When it comes to classroom management, I have tried several techniques throughout my career, and have come to realize that there is not just one method that works. Instead, I have combined and customized all that I have researched and experimented with, to design a system that works effectively. This is not to say that I haven’t had my stumbles and pitfalls along the way. (I have the bruises to prove it!) I have, however, learned from those experiences and am a better teacher for it.
I am constantly reminding myself that the classroom should be a safe learning sanctuary where all are respected. In my classroom, it is expected and required that my students be mindful of their actions and their words. For we all know if this does not occur, the impact can be very detrimental.
Factors for Great Classroom Management
Model the behavior you expect from your students
Understand that your class is constantly watching and noting your actions
Be prepared and be confident with your teaching
Be clear and consistent with your expectations of classroom behavior and stay true to the policies you have put in place
Don’t reinvent the wheel — recycle ideas that speak to you adding your own personal spin
There are some very basic rules that we are all privy to from our first teaching courses in college and they still hold true. For example, use proximity as a method to nonverbally get a student back on track. Compliment students who are on task to help refocus those who are distracted from the task. Help troubled students remember that tomorrow is new day and an opportunity for a fresh start.
Pearls of Wisdom — Be sure to connect with a buddy teacher. Set up a system (don’t abuse it) where in those moments of really needing a break from a particular student, that student can go to the buddy room to complete an assignment. Use a reflection sheet where the student gets a chance to reflect on their behavior and to redirect themselves. Sometimes a different setting will defuse a disruptive situation.
You may remember from my last blog “Mission Impossible — From Drab to Fab,” I created a list of non-negotiables for the classroom setup. For my classroom management, I stick to my mantra of keeping it simple. I keep my procedures and routines to no more than five.
Be ready to learn
Always act and speak in an appropriate manner
No food or drink allowed (water and medical necessity are the only exceptions)
No personal electronics allowed
Respect the classroom environment
Pearls of Wisdom — Trial and error are okay. Sometimes the plan you had doesn’t work. Keep notes and develop a new game plan if the situation should arise again. Reflect and be flexible.
Everyone loves being rewarded for their efforts and middle schoolers are no exception. Stickers, certificates, and star students may have worked when they were in the younger grades, but now the approach must be more sophisticated. One positive classroom management technique that I have used over the past couple of years is called “Prints” based from the concept of “Plaid Stamps” from my childhood. Primarily, due to my fascination with frogs, mine are called Frogs. Frog Prints rewards positive behavior and redirects unfocused behavior.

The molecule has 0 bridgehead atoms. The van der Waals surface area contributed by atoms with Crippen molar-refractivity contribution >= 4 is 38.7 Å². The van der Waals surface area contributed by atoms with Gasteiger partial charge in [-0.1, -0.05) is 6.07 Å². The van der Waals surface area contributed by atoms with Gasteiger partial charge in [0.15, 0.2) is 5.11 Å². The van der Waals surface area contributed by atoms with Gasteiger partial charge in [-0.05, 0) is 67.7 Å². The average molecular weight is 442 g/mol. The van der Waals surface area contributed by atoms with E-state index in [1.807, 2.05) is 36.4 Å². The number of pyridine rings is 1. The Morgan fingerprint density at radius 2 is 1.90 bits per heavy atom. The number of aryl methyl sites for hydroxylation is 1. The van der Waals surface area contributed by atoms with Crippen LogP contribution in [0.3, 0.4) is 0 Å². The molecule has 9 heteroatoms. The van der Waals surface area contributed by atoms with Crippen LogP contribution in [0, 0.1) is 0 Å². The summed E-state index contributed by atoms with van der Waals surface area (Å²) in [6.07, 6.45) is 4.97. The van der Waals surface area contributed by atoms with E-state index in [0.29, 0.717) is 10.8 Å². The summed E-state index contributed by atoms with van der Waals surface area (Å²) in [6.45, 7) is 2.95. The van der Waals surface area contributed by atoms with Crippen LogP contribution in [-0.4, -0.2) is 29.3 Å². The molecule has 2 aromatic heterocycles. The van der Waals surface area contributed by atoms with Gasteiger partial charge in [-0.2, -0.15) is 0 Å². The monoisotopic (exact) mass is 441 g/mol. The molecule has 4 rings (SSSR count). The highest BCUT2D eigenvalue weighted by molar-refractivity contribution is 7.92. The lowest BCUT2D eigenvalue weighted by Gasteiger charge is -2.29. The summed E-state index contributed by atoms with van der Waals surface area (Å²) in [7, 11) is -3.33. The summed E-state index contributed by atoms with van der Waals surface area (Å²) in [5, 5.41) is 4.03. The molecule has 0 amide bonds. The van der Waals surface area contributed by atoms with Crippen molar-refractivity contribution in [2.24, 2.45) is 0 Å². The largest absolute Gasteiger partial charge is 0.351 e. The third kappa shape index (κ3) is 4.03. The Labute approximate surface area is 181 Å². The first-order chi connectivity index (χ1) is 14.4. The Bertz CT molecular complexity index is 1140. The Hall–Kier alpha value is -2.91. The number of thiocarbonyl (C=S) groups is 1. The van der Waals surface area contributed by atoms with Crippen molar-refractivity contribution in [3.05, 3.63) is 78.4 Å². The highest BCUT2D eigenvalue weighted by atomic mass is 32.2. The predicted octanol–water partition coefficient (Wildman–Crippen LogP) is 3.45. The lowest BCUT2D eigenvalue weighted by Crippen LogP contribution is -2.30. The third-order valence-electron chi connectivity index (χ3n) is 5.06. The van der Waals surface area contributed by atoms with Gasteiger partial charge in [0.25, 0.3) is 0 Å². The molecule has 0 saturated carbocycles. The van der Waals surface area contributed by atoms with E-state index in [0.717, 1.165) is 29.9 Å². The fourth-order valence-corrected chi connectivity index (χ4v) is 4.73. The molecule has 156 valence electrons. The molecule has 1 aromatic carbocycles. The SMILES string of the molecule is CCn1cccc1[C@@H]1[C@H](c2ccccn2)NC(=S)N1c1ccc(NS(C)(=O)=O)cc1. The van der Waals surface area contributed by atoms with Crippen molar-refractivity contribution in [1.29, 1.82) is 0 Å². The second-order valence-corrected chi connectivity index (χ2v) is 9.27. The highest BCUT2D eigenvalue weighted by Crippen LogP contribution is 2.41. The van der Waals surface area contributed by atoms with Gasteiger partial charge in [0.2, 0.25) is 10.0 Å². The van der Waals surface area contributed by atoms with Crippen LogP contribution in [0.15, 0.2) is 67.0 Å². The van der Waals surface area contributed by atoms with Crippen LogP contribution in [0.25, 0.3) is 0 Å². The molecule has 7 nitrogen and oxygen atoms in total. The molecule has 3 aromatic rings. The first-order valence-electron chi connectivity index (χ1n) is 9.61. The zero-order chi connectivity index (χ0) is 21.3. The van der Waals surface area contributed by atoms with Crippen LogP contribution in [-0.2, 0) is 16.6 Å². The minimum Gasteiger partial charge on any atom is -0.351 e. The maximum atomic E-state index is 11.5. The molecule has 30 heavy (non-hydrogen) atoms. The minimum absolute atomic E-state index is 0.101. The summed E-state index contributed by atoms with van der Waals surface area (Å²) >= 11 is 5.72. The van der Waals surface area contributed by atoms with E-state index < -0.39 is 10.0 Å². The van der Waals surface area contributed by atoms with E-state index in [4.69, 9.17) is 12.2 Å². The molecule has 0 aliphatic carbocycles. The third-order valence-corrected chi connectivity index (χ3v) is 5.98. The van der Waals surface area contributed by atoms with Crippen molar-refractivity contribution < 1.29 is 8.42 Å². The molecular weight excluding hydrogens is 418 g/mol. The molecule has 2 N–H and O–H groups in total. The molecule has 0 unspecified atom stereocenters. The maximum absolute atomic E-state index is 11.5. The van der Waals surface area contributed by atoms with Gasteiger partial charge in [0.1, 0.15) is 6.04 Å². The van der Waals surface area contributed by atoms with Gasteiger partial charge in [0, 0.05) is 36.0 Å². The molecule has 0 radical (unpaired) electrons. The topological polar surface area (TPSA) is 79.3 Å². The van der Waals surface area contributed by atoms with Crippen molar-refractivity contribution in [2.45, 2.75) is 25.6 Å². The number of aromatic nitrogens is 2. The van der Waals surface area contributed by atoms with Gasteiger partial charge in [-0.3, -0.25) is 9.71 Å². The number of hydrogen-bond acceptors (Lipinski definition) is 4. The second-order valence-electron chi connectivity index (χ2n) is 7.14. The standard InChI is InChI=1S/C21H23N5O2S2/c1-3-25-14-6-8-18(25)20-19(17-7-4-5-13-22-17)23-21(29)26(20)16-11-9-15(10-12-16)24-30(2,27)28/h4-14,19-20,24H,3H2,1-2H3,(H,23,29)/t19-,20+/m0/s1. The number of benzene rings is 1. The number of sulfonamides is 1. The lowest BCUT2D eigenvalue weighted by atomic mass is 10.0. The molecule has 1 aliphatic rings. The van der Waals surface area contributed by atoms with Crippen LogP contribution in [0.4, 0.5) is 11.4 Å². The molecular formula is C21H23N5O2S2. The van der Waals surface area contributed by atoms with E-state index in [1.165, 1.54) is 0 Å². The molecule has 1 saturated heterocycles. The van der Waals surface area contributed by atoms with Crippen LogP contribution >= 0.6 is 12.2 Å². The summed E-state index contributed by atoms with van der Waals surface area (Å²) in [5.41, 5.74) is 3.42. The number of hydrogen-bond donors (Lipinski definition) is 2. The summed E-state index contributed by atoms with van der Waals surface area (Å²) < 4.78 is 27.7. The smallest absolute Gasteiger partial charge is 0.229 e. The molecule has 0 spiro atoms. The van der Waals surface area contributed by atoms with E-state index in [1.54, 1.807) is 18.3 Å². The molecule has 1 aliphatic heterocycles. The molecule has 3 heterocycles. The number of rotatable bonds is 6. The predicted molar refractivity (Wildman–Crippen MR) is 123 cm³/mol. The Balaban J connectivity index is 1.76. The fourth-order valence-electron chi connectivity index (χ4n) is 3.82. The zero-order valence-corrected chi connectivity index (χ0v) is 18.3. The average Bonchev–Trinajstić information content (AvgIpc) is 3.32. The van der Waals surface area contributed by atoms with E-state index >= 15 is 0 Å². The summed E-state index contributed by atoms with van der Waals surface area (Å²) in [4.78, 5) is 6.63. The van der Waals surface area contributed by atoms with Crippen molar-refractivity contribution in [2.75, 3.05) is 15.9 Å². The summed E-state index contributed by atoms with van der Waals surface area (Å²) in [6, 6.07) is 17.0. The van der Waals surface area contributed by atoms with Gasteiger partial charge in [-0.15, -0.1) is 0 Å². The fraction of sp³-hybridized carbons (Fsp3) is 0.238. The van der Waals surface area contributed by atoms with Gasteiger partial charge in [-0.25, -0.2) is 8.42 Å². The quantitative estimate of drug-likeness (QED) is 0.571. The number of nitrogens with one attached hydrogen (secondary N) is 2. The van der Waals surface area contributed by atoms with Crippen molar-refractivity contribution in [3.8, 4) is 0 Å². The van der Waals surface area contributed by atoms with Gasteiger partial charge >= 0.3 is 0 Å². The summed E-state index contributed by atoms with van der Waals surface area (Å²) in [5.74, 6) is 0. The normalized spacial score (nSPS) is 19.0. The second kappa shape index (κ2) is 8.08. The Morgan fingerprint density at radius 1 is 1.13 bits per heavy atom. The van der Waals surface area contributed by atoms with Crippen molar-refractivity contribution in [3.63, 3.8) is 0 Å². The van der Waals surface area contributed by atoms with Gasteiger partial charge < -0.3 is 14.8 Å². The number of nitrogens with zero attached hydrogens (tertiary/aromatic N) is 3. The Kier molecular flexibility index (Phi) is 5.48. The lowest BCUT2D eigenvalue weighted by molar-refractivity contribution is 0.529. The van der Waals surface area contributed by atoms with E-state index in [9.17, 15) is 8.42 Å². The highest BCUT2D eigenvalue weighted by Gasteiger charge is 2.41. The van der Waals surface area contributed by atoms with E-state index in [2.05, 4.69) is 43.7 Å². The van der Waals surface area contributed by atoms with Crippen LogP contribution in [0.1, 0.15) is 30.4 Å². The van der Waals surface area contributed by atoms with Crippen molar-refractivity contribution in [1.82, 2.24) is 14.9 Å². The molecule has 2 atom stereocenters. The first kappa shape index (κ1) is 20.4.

Choose a theme. You will need to get either an ink stamper or stickers to coordinate with your theme.
Design a 25 box grid. You want it big enough to fit your stamp or sticker. Reproduce copies for your class on either card stock or oak tag. Keep copies handy because when a sheet is completed, the process starts over again. The students know to hold on to their completed sheets because they are valuable as well. I have a redemption center which is open twice a year for the “BIG” prizes.
Generate an increment list where students can work towards rewards from as little as five and as large as twenty-five.
Create a treasure chest. You can go to garage sales, hit the clearance rack or follow one of my fellow bloggers, Allie Magnuson. (She gives great tips on how to stock your classroom without breaking the bank!)
Be consistent with filling in your “Prints” for the students. You want the students to buy into the process and be successful.
Remember, classroom management is the key to any learning that will occur. If you have not established appropriate routines and an atmosphere of respect for you and for the education you will provide, nothing of any real substance can happen in your classroom. It is critical that in these first few days, that you communicate the seriousness of your intent, from the first moment that you meet your new students and from the first activity that they are engaged in.
And remember, yet again, the beauty of school is that every day is a new chance at improving what doesn’t work. You’ll figure it out as long as you don’t give up!
Do you have any classroom management tips that are successful? Please share!
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